While it’s almost always better to visit a location for an extended period of time, sometimes I’m not able to stop and stay at a particular place for very long. It can feel disappointing to worry about missing out on incredible sights because I have to leave early, but it’s great motivation for going back! One such recent brief trip was to Nygren Wetland Preserve. I was only able to spend about fifteen minutes there on the observation deck overlooking some of the wetlands and go for a very short walk along one of the mowed trails. But I didn’t walk away empty-handed!
I’m excited about the new direction my photography is taking. The reason I’ve been taking more frequent short trips is out is because I’m practicing with some new gear and it’s going great! There’s nothing quite like that new camera smell 😉
If you would love to stay up-to-date on my work, please head over to my Facebook page and give it a like! If you want to see one of my prints hanging on your wall, please visit my website at www.cyrenekrey.com to see what’s available for purchase. More from this visit is available for viewing and purchase on my website. On each and every print I sell, I donate a portion to support causes that support wildlife. Please check it out!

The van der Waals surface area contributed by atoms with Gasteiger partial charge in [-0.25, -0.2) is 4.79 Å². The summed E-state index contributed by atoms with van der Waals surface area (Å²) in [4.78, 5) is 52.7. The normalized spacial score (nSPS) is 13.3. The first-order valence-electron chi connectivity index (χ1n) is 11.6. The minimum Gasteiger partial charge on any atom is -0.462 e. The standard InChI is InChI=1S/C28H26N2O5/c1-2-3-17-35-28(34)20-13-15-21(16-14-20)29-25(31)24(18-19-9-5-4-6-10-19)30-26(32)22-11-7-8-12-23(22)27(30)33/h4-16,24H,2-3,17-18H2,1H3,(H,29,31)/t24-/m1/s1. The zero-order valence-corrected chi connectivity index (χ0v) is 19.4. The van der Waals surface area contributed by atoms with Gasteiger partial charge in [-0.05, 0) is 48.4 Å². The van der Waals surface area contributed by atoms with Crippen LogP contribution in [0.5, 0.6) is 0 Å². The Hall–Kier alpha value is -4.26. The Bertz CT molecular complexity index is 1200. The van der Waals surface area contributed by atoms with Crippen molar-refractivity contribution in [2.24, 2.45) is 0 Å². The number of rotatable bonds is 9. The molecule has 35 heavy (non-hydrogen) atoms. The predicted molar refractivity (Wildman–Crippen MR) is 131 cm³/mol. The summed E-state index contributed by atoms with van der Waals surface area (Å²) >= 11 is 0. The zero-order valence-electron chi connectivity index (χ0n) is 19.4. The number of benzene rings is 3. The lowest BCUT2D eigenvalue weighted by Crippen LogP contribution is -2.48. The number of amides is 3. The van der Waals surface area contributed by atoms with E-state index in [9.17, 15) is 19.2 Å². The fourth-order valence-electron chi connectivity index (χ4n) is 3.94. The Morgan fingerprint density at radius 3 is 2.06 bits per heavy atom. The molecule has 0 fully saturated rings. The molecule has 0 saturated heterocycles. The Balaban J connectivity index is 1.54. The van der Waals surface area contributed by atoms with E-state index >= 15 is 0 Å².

Also, be sure to support your own local restored habitats. If you live in northern Illinois, check out all that the Natural Land Institute is doing for our resident wildlife!
Wildlife photography doesn’t always have to be about an obvious, literal photograph of an animal or natural landscape. Sometimes it’s worth it to get creative in a different way. Sometimes I talk to people who don’t realize that wildlife photography (or photography in general) is as much of an art as any other. Photographers are artists too. Just like every other artist, we spend years honing our skills through practice and study. One perfect shot can take hours of preparation, days (or weeks, months, or years depending on the shot) of looking for (and getting to) the perfect location and waiting until everything is just right. It requires knowledge of more than just button-pushing to take a picture. Wildlife photographers have to know the terrain, the animals they’re photographing, lighting, the technical capabilities of their gear, and their own limitations. It’s hard work. And it’s a lot of fun. Sometimes I like to get away from the literal photos of bugs and birds and do something a little different.